Despite the ubiquity of ontogenetic niche shifts, their drivers and consequences are poorly understood. Different nutritional requirements and stage-specific physiological limitations have often been offered as explanations for these life history features, but emerging work has demonstrated that top-down factors may also be important. We studied the roles of predation and associational refuge in ontogenetic niche shifts for a holometabolous insect (Platyprepia virginalis), which shifts habitats and host plants to pupate. We examined the effect of pupation site selection across habitats and host plants by late-instar caterpillars on the rate of predation during the relatively vulnerable pupal stage. Studying the ontogenetic transition from mobile caterpillar to non-feeding, sessile pupa allows isolation of top-down effects from bottom-up, nutritional effects. An observational study supported previous findings that feeding caterpillars preferred marsh habitats, but pupating caterpillars preferred prairie habitats. Experiments demonstrated that caterpillars preferred to pupate within a physically defended plant species. Pupation within this defended plant species resulted in reduced predation (an associational refuge), and removal of the physical defense structures negated the reduced-predation effect. This experiment shows that ontogenetic niche shifts can be driven by predation and can involve facilitation by a host plant that provides a refuge to predation. The co-option of plant chemical defenses by animals is widely established. However, finding a clear example in which an animal exploits a plant's physical defense is rare, especially in the context of ontogenetic niche shifts. This work shows that facilitation mediated by refuge from predation provided by host plants and life-stage-dependent predation risk can interact to shape species' distributions.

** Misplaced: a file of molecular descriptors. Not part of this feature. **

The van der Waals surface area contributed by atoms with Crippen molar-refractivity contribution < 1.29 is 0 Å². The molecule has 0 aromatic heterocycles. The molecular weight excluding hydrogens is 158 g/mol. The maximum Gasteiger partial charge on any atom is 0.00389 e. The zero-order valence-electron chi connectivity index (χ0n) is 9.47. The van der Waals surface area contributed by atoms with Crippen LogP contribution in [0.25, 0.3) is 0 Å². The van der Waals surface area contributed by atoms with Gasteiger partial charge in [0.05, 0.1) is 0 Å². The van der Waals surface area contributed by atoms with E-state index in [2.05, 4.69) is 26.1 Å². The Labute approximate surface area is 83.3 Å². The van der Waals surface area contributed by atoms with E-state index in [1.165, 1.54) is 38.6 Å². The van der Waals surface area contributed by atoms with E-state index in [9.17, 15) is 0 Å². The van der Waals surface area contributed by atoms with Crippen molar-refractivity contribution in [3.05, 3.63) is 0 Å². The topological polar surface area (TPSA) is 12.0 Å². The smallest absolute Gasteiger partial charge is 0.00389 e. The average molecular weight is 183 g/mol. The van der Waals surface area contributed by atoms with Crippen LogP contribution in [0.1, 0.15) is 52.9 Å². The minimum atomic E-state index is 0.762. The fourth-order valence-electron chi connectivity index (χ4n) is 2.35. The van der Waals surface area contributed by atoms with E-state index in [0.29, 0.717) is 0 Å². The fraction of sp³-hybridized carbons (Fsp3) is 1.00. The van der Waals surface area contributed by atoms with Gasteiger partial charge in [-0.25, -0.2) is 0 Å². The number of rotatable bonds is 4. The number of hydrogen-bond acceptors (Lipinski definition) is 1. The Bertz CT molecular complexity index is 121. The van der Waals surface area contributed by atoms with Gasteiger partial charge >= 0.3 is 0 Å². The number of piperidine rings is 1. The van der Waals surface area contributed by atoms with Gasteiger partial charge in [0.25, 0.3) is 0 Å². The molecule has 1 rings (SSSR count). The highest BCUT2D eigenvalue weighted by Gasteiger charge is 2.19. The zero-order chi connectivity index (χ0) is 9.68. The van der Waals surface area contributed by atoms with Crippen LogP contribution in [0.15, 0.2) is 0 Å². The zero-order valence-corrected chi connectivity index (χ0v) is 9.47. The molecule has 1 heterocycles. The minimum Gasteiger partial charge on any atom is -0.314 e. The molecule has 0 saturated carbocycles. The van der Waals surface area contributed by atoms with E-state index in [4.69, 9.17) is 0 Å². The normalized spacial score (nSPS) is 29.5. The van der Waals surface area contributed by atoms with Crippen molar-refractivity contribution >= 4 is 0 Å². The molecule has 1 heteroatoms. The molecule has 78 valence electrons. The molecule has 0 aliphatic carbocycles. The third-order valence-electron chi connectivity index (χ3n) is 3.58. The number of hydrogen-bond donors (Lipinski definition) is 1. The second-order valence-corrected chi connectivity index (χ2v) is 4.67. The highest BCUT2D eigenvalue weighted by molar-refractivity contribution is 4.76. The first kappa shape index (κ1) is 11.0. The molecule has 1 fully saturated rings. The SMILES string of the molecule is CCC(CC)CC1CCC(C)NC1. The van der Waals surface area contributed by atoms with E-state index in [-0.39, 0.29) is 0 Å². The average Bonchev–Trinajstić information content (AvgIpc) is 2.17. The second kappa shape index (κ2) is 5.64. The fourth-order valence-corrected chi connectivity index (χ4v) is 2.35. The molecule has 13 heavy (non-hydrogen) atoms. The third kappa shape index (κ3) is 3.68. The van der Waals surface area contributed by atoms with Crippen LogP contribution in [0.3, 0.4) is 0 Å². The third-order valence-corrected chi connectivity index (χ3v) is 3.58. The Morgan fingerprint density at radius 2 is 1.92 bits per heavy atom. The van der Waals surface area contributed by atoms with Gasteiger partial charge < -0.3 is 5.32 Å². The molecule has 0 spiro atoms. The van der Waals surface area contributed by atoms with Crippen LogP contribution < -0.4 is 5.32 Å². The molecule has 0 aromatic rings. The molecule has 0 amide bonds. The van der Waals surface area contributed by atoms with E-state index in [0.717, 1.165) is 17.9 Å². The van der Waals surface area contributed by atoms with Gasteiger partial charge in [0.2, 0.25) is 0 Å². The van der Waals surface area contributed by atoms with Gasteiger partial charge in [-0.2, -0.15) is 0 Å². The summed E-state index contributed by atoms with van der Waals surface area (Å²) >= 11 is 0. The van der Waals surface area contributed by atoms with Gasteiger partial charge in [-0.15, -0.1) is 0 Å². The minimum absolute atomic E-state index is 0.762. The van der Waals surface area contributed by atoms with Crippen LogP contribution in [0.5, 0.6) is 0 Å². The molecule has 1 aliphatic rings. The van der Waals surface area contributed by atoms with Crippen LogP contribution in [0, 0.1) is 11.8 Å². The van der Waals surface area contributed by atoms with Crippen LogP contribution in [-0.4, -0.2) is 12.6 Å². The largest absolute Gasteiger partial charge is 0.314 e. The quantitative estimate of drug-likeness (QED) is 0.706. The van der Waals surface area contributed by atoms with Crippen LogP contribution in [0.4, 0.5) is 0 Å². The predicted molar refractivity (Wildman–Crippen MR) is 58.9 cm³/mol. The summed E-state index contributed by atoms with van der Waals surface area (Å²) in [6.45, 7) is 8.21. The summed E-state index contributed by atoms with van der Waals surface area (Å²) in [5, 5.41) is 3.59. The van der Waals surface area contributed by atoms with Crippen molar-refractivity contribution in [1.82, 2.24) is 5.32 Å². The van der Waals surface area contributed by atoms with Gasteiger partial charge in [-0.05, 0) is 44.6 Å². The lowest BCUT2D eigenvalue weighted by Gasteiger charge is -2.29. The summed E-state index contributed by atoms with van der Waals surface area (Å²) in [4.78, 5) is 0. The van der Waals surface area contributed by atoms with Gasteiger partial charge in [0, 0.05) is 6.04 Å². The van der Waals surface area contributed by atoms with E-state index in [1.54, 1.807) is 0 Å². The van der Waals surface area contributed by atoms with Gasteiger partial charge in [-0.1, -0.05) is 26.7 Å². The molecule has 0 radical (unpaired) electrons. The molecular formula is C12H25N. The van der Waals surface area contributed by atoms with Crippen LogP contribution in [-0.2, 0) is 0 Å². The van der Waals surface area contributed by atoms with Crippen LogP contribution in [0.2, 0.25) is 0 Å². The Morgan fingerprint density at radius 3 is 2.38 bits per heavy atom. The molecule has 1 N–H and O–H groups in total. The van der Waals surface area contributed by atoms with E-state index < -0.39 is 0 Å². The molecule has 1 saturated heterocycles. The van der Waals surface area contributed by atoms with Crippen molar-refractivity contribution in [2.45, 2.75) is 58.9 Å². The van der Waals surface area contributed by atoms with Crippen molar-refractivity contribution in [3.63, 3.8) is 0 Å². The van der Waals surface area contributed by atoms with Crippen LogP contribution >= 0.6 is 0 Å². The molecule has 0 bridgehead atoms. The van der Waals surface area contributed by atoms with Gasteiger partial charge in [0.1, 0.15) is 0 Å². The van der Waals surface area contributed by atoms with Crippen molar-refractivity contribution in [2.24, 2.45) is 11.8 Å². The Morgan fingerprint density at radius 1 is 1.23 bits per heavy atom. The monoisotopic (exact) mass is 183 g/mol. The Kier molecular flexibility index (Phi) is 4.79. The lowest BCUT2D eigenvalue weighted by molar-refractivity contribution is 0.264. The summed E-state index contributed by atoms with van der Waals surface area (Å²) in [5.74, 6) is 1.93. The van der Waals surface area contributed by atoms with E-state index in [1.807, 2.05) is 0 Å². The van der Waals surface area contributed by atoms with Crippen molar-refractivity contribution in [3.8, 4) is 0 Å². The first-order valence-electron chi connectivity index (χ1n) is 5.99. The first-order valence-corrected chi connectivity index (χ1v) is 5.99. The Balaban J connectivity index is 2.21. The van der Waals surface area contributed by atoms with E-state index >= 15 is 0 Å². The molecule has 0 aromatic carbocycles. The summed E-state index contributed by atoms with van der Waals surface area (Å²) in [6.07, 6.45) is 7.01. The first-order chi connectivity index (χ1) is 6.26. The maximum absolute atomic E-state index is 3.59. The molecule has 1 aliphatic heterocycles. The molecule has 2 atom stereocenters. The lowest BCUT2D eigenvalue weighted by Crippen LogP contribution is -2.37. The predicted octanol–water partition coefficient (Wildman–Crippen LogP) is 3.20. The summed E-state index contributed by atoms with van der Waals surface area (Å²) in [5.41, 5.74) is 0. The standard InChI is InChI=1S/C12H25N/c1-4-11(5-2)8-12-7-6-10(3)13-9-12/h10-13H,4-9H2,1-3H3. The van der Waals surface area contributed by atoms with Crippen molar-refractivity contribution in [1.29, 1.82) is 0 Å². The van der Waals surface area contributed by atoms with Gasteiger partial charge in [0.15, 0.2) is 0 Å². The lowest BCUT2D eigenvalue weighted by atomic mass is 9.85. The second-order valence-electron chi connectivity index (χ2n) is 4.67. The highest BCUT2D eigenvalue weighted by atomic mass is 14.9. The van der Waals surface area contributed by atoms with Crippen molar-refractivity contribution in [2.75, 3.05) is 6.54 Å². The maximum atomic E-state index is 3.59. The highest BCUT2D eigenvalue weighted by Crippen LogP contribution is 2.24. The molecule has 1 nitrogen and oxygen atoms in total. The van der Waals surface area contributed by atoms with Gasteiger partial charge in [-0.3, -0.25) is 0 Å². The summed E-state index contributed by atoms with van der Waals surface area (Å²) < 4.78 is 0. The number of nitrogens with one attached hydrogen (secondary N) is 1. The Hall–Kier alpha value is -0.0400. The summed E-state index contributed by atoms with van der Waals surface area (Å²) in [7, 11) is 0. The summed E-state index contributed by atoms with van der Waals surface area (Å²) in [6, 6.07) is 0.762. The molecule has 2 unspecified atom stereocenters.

5. Impact of climate change on potential distribution of Chinese caterpillar fungus (Ophiocordyceps sinensis) in Nepal Himalaya.

    Science.gov (United States)

    Shrestha, Uttam Babu; Bawa, Kamaljit S

    2014-01-01